A Tale of Two Authors: Why Translations Happen, or Don't.

(Translations: Français)

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Why don't books get translated?

If you think it's because it's hard to find willing translators, or because the skills required are too rare, I'd like to offer two case studies below that point to another explanation:

The reason translations don't happen is that we prohibit them. That is to say, translations are what happens naturally, except when copyright restrictions suppress them.

If you're skeptical, consider the following tale of two authors, one whose books are free to be translated by anyone, another whose books are not.

We'll even stack the deck a bit. The author whose books are freely translatable will be a relatively minor author, one whose books are not, to be perfectly honest, of earth-shaking importance. Whereas some of the the books by the other author are acknowledged masterpieces in their original language, and you will see quotes from a prominent scholar about how the absence of translations is "one of the great intellectual scandals of our time".

What would you say to Peter?

Peter Jaworski is a contributor to the libertarian Canadian blog The Volunteer.  In a post reprinted below, he wrestles with the idea of intellectual property, proposals to reform copyright law, and the use of copyleft licenses.  We ran across his essay because he draws extensively on the comic strips (and one of the Minute Memes) of Nina Paley, artist-in-residence here at QuestionCopyright.org.  Peter's discussion expresses very well the deliberations of many people who are open to the critiques and proposals advanced on this site but who are, nevertheless, hesitant.

We're reprinting it here partly to get your reactions.  Peter is honest about his emotional response to the idea that someone who puts a lot of effort into their art is entitled to something -- reward, or control, or recognition -- and this makes him doubt his support for sharing.  Interestingly, he reverses the usual position: he says "on most days, I [...] think intellectual property is bunk. But I'm open to being persuaded, if you've got a good story to tell."  He starts from a pro-sharing stance, but wonders if he's right.  People like Peter are the "independent voters" of the copyright reform movement, if you will, and understanding their instincts is central to our mission.  What would you ask Peter?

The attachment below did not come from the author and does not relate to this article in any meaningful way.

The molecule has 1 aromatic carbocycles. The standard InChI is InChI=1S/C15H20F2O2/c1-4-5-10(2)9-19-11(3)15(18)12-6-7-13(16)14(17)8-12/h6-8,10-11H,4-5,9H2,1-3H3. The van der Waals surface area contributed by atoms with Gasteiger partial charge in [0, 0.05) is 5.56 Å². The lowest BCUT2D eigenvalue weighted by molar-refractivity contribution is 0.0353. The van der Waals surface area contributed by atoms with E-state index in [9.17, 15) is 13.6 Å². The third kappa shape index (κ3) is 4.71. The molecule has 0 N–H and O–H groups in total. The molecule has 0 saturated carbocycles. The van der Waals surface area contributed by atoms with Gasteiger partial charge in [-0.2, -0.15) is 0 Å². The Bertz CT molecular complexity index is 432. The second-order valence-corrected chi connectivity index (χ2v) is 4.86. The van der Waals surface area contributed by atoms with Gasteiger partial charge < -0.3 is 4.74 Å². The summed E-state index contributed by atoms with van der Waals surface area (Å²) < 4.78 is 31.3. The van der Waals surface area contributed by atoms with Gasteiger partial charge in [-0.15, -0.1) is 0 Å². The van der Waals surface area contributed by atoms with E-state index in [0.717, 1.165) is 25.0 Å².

Mimi and Eunice: Hyphenated Liberty

by Peter Jaworski on November 3, 2010

Hyphenated Liberty

Mimi and Eunice is a cartoon strip drawn by Nina Paley. Nina does not believe in intellectual property. She lets just anyone reprint her comic strips, provided no one pretends that the work is theirs. That’s the only restriction she views as legitimate — no fraud or attempt to mislead people about the originator of the work.

Nina endorses “copyleft.” Go ahead and click the link for an explanation. For an extended explanation of just what copyleft means, and why Nina is often grumpy, check out her blog post on the branding confusion with Creative Commons licences here.

Here’s a little video she put together highlighting her views on the difference between ordinary theft, and intellectual property “theft":

Want To Be a Legal Intern at QuestionCopyright.org?

law

Calling all law students — or at least the ones who weren't planning to work for the RIAA later:

Our legal intern position is open! We're looking for someone interested in learning more about copyright law and using it to promote freedom. Several of our projects have legal components, so the responsibilities of the position are varied. They will involve research in U.S. and international copyright law, non-profit law (federal and CA state), some trademark law, tracking legislative developments, some writing, etc. The minimum time commitment is about five hours a week, with more available if you want it. A New York City location is preferred but not required. There may be some limited travel (which we pay for), at your discretion.

The position is unpaid, but you would be working with an experienced lawyer (our counsel, Karen Sandler), and we're happy to meet reasonable requirements for law school credit.

Interested? Contact us. We'll keep the posting open until we get the right candidate — it could be you!

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